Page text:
convoy of two UN armored personnel

carriers and 16 Indian and Ghanaian

infantry soldiers from key armed to our

UN headquarters in the coastal town of

tear at the last minute I was also given

the responsibility of navigation for the

convoy now the transit from kion to T

would normally take you about two hours

to complete but we are now in a war zone

and all the roads that could get me to –

they parallel the border where all the

fighting was most intense Israel was

actually pushing through into southern

Lebanon and the battle on that border

region between the two countries was

ferocious and because of this it took me

over two days to get my convoy through

with near misses from bombs and rockets

from both sides of the war I’d spent two

days desperately trying to find a road

that hadn’t been bombed and would allow

me to reach the headquarters having

exhausted all the roads on my un

provided map with no success

I was able to gain directions from a

Lebanese police officer to cut through a

banana plantation using a dirt road that

wasn’t marked on my UN map

the only problem was that we would

normally not use dirt roads do the risk

of landmines in southern Lebanon but

this was not a normal situation and I

decided it was a risk worth taking that

dirt road did get me to the northern

outskirts of the city of tear

headquarters like had southern side of

the city I just had to get the convoy

through the city itself so that we could

reach the relative safety of a UN

compound during this war but that was

until I received information from my

headquarters that Israel is about to hit

the city with the largest air strike of

the war bad news yes but it got worse

the road I was on was due to be targeted

by the Israeli fighter jets and those

jets were already in the air they were

in bail and their bombing runs and I was

told to expect to see bombs explode

around me at any given moment so if you

ever had a tough day in the office well

this was shaping up to be a tough day

now for me and I was having to make some

very significant decisions high-risk

decisions and I was the commander of

this convoy which meant I was making

decisions that I knew would not only

impact on my life but my decisions would

directly impact in the lives of the 16

soldiers I was responsible for and this

made my decision risk and responsibility

process just that little bit harder to

go through now having mentally gone

through my processes as quickly as I

could I assess my options and I really

only had to turn around return back to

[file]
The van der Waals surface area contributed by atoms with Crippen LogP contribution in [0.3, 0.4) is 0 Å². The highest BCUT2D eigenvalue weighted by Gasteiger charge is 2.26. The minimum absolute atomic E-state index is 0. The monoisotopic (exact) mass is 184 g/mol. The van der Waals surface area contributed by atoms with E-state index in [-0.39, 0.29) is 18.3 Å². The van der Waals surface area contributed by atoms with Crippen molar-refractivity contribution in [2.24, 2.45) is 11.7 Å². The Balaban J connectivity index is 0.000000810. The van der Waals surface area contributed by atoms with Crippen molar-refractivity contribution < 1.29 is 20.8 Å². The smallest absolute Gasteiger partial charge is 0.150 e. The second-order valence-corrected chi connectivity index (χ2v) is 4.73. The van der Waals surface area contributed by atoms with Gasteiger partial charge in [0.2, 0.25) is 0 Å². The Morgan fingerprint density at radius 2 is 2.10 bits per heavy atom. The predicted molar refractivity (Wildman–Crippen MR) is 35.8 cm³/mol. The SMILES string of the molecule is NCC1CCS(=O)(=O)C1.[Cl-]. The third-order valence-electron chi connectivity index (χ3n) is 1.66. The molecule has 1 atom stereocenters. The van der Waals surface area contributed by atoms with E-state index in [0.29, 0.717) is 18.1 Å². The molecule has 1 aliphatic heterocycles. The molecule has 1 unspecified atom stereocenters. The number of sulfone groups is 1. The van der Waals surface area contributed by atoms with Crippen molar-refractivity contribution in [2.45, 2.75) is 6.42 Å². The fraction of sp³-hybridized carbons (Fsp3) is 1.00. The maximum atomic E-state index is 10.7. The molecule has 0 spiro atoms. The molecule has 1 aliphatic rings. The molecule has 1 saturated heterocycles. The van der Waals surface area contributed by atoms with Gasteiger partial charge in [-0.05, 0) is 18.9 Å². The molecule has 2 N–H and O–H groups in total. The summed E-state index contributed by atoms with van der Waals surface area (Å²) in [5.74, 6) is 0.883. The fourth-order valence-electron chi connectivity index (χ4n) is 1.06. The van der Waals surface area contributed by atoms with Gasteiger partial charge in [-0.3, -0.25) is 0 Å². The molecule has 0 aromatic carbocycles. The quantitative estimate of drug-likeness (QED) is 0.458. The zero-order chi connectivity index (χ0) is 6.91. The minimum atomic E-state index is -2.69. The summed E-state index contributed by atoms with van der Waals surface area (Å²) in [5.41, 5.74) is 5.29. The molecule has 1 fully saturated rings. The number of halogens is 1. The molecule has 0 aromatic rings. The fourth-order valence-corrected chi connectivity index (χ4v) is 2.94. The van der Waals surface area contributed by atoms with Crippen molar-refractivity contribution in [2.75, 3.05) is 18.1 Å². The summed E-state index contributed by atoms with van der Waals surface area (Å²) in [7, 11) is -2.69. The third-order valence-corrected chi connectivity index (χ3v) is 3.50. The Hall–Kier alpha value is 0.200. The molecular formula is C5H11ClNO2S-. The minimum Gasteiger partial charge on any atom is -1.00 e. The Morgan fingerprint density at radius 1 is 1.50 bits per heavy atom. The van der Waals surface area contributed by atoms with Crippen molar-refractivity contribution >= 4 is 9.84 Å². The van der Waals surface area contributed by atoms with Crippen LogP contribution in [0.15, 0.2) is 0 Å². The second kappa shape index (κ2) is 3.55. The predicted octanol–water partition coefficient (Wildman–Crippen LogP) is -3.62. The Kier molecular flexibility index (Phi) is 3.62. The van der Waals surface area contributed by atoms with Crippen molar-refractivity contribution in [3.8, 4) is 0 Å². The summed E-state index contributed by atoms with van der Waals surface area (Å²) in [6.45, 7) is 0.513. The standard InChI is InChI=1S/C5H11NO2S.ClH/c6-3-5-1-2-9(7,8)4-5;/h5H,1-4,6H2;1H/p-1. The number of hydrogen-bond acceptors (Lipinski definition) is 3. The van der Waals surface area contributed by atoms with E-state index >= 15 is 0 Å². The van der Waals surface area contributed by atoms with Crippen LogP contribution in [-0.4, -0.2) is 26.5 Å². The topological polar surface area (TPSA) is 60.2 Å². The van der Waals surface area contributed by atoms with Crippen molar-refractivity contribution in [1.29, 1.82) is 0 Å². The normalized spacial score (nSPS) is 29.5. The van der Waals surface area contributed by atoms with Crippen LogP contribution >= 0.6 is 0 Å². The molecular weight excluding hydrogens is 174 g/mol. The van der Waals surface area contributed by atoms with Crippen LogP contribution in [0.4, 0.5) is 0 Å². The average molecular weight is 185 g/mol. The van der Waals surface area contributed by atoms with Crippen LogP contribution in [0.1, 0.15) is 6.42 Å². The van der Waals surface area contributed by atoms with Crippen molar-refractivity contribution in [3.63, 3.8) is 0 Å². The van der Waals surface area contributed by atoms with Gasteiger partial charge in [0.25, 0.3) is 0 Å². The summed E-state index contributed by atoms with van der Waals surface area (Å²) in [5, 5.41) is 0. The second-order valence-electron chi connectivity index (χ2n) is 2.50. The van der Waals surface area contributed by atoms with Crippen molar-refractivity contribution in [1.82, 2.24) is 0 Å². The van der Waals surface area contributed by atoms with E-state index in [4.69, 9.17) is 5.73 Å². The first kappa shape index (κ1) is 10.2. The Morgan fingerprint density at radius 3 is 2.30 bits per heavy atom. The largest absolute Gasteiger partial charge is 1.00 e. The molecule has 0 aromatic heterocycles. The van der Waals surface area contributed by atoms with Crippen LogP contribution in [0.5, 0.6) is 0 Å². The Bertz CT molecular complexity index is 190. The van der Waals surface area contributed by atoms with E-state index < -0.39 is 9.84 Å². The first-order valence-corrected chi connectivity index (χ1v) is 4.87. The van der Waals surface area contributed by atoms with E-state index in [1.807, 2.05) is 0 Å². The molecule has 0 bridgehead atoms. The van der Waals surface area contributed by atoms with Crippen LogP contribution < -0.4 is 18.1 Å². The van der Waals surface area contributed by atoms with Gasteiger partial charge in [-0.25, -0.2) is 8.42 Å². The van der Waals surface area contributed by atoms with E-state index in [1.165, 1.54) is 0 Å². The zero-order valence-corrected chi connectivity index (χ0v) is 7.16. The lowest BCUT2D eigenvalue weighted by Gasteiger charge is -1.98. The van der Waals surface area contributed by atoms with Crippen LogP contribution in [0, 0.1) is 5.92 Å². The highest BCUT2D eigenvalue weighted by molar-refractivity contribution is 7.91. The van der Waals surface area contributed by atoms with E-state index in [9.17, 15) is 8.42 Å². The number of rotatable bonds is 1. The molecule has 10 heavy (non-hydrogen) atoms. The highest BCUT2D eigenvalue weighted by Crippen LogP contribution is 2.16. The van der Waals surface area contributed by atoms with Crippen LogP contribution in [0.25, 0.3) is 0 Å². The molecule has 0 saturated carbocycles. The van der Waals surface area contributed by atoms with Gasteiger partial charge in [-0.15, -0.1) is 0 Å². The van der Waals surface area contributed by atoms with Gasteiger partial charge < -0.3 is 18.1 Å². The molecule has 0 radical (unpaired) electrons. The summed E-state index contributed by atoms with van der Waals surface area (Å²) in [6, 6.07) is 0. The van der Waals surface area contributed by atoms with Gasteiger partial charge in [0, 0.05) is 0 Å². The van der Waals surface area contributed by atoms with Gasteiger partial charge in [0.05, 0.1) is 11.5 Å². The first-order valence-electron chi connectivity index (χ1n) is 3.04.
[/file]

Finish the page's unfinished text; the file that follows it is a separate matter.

Kiama

or just continue pushing on for that

headquarters in tear tear was by far the

better of those two choices but in the

back of my mind I knew that regardless

of the destination the decision that I

went with so long as I could show and

demonstrate a logical rational thought

process in having arrived at that

decision then I would have the full

backing and support of my hierarchy now

I think this is a very important point

in leaders for organizations where were

wanting people to manage risk if we

don’t give them our full support they

will become risk of

afraid of making the wrong call and I’ll

constantly push all the decisions to

higher levels which creates time delays

and a lot of frustration if we want to

avoid that process it’s up to us as

leaders to create cultures in our

business that do fully support and

empower people in the decision-making

process we must help them manage risk so

that they can be decisive if we can our

people will feel more effective and are

able to take action which in turn makes

our organization more responsive and

nimble rather than choked with time

delays when it comes to decisions and

taking action in Lebanon I use the

decision-making tool that I have

developed and found to be effective in

both split-second decisions as well as

longer-term decision processes a process

that can assist in arriving at the right

decision in brief my decision-making

tool involves assessing the pros and

cons of each option at hand

then reviewing each of the following

aspects to the decision your training

your skills previous experiences gut

instinct or intuition other support

available the time you have to make

decisions which will in turn determine

how much advice or input you can obtain

from your superiors and your team

thankfully my decision in Lebanon to

push on for the headquarters turned out

to be the right call we eventually

arrived at the UN compound and survived

the journey it was the right decision

even though I arrived with my back

broken in five places and internal

injuries after being thrown into the

bulletproof windscreen of my armored

vehicle while it was making evasive

maneuvers I was severely injured but

although my injuries were so severe that

my military career was over I would be

medically retired from the army at least

I was alive something I and the people I

was leading may not have been had I made

the other call to return to Kiama

because tragically the base that we

would have returned to was destroyed by

fighter jets just days later killing all

the pesky

as man in the base my teammates my

friends it wasn’t easy

leadership seldom is but remember you

must create a culture that empowers

people to be able to make decisions in